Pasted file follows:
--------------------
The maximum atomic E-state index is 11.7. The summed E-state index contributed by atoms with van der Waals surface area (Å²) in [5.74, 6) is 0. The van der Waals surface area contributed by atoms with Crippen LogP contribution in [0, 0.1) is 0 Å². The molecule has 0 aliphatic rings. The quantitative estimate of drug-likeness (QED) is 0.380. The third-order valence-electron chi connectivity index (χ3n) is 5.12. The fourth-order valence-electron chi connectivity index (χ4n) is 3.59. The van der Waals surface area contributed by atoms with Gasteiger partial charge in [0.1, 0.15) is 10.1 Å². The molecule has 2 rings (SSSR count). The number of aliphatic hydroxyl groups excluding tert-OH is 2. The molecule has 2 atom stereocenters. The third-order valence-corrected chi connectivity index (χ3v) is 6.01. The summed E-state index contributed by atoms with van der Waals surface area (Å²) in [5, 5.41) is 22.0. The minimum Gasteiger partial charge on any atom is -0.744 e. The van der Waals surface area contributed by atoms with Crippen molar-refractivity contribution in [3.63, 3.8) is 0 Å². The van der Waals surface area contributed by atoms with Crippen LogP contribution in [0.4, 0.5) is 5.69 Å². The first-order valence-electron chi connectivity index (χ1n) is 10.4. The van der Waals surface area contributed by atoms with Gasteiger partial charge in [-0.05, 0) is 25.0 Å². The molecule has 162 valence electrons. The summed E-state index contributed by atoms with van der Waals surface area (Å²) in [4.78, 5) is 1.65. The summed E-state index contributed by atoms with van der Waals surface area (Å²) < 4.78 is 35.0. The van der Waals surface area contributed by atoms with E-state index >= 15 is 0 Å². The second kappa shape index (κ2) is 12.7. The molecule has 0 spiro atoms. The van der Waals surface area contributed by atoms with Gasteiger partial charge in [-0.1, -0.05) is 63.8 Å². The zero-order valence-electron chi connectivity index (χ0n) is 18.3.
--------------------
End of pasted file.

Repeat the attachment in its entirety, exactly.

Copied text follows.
The maximum atomic E-state index is 11.7. The summed E-state index contributed by atoms with van der Waals surface area (Å²) in [5.74, 6) is 0. The van der Waals surface area contributed by atoms with Crippen LogP contribution in [0, 0.1) is 0 Å². The molecule has 0 aliphatic rings. The quantitative estimate of drug-likeness (QED) is 0.380. The third-order valence-electron chi connectivity index (χ3n) is 5.12. The fourth-order valence-electron chi connectivity index (χ4n) is 3.59. The van der Waals surface area contributed by atoms with Gasteiger partial charge in [0.1, 0.15) is 10.1 Å². The molecule has 2 rings (SSSR count). The number of aliphatic hydroxyl groups excluding tert-OH is 2. The molecule has 2 atom stereocenters. The third-order valence-corrected chi connectivity index (χ3v) is 6.01. The summed E-state index contributed by atoms with van der Waals surface area (Å²) in [5, 5.41) is 22.0. The minimum Gasteiger partial charge on any atom is -0.744 e. The van der Waals surface area contributed by atoms with Crippen molar-refractivity contribution in [3.63, 3.8) is 0 Å². The van der Waals surface area contributed by atoms with Crippen LogP contribution in [0.4, 0.5) is 5.69 Å². The first-order valence-electron chi connectivity index (χ1n) is 10.4. The van der Waals surface area contributed by atoms with Gasteiger partial charge in [-0.05, 0) is 25.0 Å². The molecule has 162 valence electrons. The summed E-state index contributed by atoms with van der Waals surface area (Å²) in [4.78, 5) is 1.65. The summed E-state index contributed by atoms with van der Waals surface area (Å²) < 4.78 is 35.0. The van der Waals surface area contributed by atoms with E-state index >= 15 is 0 Å². The second kappa shape index (κ2) is 12.7. The molecule has 0 spiro atoms. The van der Waals surface area contributed by atoms with Gasteiger partial charge in [-0.1, -0.05) is 63.8 Å². The zero-order valence-electron chi connectivity index (χ0n) is 18.3.